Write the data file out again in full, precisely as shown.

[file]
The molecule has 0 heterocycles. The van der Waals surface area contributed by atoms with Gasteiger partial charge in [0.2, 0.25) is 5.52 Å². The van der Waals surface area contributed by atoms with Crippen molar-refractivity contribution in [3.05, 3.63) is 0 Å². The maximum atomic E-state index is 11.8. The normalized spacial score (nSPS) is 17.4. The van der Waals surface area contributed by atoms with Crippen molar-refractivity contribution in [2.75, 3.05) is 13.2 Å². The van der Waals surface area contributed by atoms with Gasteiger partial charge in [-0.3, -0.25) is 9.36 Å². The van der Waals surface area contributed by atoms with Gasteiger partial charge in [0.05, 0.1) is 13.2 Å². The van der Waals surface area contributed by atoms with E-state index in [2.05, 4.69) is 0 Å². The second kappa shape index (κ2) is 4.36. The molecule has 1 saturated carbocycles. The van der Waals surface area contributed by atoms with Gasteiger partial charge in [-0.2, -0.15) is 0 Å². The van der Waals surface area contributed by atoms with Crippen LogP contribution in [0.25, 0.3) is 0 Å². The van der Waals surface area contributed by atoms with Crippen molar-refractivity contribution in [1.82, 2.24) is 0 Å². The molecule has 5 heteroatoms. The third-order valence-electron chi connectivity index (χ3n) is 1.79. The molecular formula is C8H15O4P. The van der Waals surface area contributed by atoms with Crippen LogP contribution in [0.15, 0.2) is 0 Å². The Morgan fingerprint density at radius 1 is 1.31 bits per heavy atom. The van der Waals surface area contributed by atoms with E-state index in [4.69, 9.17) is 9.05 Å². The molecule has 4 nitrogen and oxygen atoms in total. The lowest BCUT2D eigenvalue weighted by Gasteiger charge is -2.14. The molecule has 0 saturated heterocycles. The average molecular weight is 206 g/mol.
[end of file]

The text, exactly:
The molecule has 0 heterocycles. The van der Waals surface area contributed by atoms with Gasteiger partial charge in [0.2, 0.25) is 5.52 Å². The van der Waals surface area contributed by atoms with Crippen molar-refractivity contribution in [3.05, 3.63) is 0 Å². The maximum atomic E-state index is 11.8. The normalized spacial score (nSPS) is 17.4. The van der Waals surface area contributed by atoms with Crippen molar-refractivity contribution in [2.75, 3.05) is 13.2 Å². The van der Waals surface area contributed by atoms with Gasteiger partial charge in [-0.3, -0.25) is 9.36 Å². The van der Waals surface area contributed by atoms with Gasteiger partial charge in [0.05, 0.1) is 13.2 Å². The van der Waals surface area contributed by atoms with E-state index in [2.05, 4.69) is 0 Å². The second kappa shape index (κ2) is 4.36. The molecule has 1 saturated carbocycles. The van der Waals surface area contributed by atoms with Gasteiger partial charge in [-0.2, -0.15) is 0 Å². The van der Waals surface area contributed by atoms with Crippen LogP contribution in [0.25, 0.3) is 0 Å². The van der Waals surface area contributed by atoms with Crippen molar-refractivity contribution in [1.82, 2.24) is 0 Å². The molecule has 5 heteroatoms. The third-order valence-electron chi connectivity index (χ3n) is 1.79. The molecular formula is C8H15O4P. The van der Waals surface area contributed by atoms with Crippen LogP contribution in [0.15, 0.2) is 0 Å². The Morgan fingerprint density at radius 1 is 1.31 bits per heavy atom. The van der Waals surface area contributed by atoms with E-state index in [4.69, 9.17) is 9.05 Å². The molecule has 4 nitrogen and oxygen atoms in total. The lowest BCUT2D eigenvalue weighted by Gasteiger charge is -2.14. The molecule has 0 saturated heterocycles. The average molecular weight is 206 g/mol.